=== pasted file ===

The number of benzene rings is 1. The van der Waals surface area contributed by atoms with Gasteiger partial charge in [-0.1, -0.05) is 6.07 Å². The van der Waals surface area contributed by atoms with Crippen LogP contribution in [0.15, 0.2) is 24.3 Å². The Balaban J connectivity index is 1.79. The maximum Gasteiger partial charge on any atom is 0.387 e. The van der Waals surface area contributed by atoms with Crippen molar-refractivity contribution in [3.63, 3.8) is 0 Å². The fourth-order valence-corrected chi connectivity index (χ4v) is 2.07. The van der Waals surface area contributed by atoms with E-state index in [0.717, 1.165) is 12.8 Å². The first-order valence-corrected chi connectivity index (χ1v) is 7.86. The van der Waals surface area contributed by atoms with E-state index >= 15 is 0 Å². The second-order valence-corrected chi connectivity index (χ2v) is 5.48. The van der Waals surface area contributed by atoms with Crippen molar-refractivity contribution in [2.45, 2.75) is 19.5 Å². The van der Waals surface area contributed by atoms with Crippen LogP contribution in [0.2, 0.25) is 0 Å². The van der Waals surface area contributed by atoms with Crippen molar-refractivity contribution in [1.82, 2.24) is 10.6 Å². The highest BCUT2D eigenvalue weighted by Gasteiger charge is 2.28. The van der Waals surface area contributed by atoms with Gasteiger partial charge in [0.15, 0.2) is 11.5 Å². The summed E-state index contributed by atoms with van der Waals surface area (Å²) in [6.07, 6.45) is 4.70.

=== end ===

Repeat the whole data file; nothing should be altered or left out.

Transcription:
The number of benzene rings is 1. The van der Waals surface area contributed by atoms with Gasteiger partial charge in [-0.1, -0.05) is 6.07 Å². The van der Waals surface area contributed by atoms with Crippen LogP contribution in [0.15, 0.2) is 24.3 Å². The Balaban J connectivity index is 1.79. The maximum Gasteiger partial charge on any atom is 0.387 e. The van der Waals surface area contributed by atoms with Crippen molar-refractivity contribution in [3.63, 3.8) is 0 Å². The fourth-order valence-corrected chi connectivity index (χ4v) is 2.07. The van der Waals surface area contributed by atoms with E-state index in [0.717, 1.165) is 12.8 Å². The first-order valence-corrected chi connectivity index (χ1v) is 7.86. The van der Waals surface area contributed by atoms with E-state index >= 15 is 0 Å². The second-order valence-corrected chi connectivity index (χ2v) is 5.48. The van der Waals surface area contributed by atoms with Crippen molar-refractivity contribution in [2.45, 2.75) is 19.5 Å². The van der Waals surface area contributed by atoms with Crippen LogP contribution in [0.2, 0.25) is 0 Å². The van der Waals surface area contributed by atoms with Crippen molar-refractivity contribution in [1.82, 2.24) is 10.6 Å². The highest BCUT2D eigenvalue weighted by Gasteiger charge is 2.28. The van der Waals surface area contributed by atoms with Gasteiger partial charge in [0.15, 0.2) is 11.5 Å². The summed E-state index contributed by atoms with van der Waals surface area (Å²) in [6.07, 6.45) is 4.70.